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Microsoft, Yahoo, Google, et al

Well it has been a busy week!
Microsoft started winding down both the Microsoft Live Academic Search and their book and journal digitization project, MS Live Search Book.
I believe that this is the result of a fundamental problem in the schizophrenic way MS approaches search. They don’t seem to know whether they are targeting enterprises like businesses and institutions or whether they are targeting consumers and end users.
Their alliances with the Open Content Alliance, to which a large number of libraries are a party, are now forced into a self funding model and a re-evaluation of any potential or predicted revenue from ads and sponsorships. Brewster Kahle of the internert Archive and OCA said this recently:
“The Internet Archive operates 13 scanning centers in great libraries, digitizing 1000 books a day. This scanning is financially supported by libraries, foundations, and the Microsoft Corporation. Today, Microsoft has announced that it will ramp down their investment in this area. We very much appreciate their efforts and funding in book scanning over the last 3 years. As a result, over 300,000 books are publicly available on the archive.org site that would not otherwise be.
“To their credit, they said they are taking off any contractual restrictions on the public domain books and letting us keep the equipment that they funded. This is extremely important because it can allow those of us in the public sphere to leverage what they helped build. Keeping the public domain materials public domain is where we all wanted to be. Getting a books scanning process in place is also a major accomplishment. Thank you Microsoft.
“Funding for the time being is secure, but going forward we will need to replace the Microsoft funding. Microsoft has always encourage the Open Content Alliance to work in parallel in case this day arrived. Let’s work together, quickly, to build on the existing momentum. All ideas welcome.”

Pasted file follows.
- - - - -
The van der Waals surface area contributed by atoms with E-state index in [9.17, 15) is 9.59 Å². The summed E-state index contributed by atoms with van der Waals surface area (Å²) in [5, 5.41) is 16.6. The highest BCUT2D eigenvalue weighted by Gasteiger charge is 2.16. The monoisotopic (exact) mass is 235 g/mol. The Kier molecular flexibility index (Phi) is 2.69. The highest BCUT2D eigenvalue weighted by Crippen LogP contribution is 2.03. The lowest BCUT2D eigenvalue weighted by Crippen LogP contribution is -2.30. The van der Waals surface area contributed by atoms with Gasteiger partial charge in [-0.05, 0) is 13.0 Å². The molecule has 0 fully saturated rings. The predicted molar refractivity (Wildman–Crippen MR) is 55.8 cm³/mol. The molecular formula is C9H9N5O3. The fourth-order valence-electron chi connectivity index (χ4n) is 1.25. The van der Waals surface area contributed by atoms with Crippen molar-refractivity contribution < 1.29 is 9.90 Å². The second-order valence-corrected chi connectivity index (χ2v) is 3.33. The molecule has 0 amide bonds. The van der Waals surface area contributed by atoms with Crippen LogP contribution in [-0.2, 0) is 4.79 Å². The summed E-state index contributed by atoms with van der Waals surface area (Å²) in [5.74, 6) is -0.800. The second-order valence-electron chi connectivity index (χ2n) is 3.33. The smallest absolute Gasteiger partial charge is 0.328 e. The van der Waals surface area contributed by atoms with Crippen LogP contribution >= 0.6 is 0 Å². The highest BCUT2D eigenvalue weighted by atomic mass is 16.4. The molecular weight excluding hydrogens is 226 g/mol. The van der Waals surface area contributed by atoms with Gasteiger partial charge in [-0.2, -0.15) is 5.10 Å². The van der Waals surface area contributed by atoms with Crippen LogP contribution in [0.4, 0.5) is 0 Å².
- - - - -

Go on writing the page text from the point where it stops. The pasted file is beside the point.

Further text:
“Onward to a completely public library system!”
Interesting.
Google seems to know it’s all about eyeballs. Google appears to be continuing well into its digitization efforts. Millions of books and thousands of publisher alliances in place already. Then again, they have been neglecting Google Scholar and use of Scholar has been dropping a lot in a world where ordinary search is increasing by double digit growth. What’s up? Are folks waiting for a new place to grow for scholarly work?
Then again, this could all be part of the wonderful orchestrated dance as Carl Icahn, Yahoo!, Microsoft, and Google play nice in cutting up the search pie and the Cloud. Hmmm. Throw in Facebook’s market share in the academic world and the MS investment there . . . and AOL’s investment in Bebo . . . and MySpace and Dow Jones and Murdoch and it just gets . . .
Too interesting.
I think, like others, it’s all about the cloud and collaboration and online social networks.
One person last week said that no one will ever really accept commercial interests in the cloud or social networks. I said, yeah. I heard that one when the created the .com domain when everyone said no academic would every accept the commercial internet and web!
As I’ve said before, I don’t think we’ve heard the end of this story yet. It’s just beginning.
I am really looking forward to SLA and ALA to discuss these things in person. How’s that for hybrid irony!?
Stephen

Posted on: May 26, 2008, 8:37 pm Category: Uncategorized

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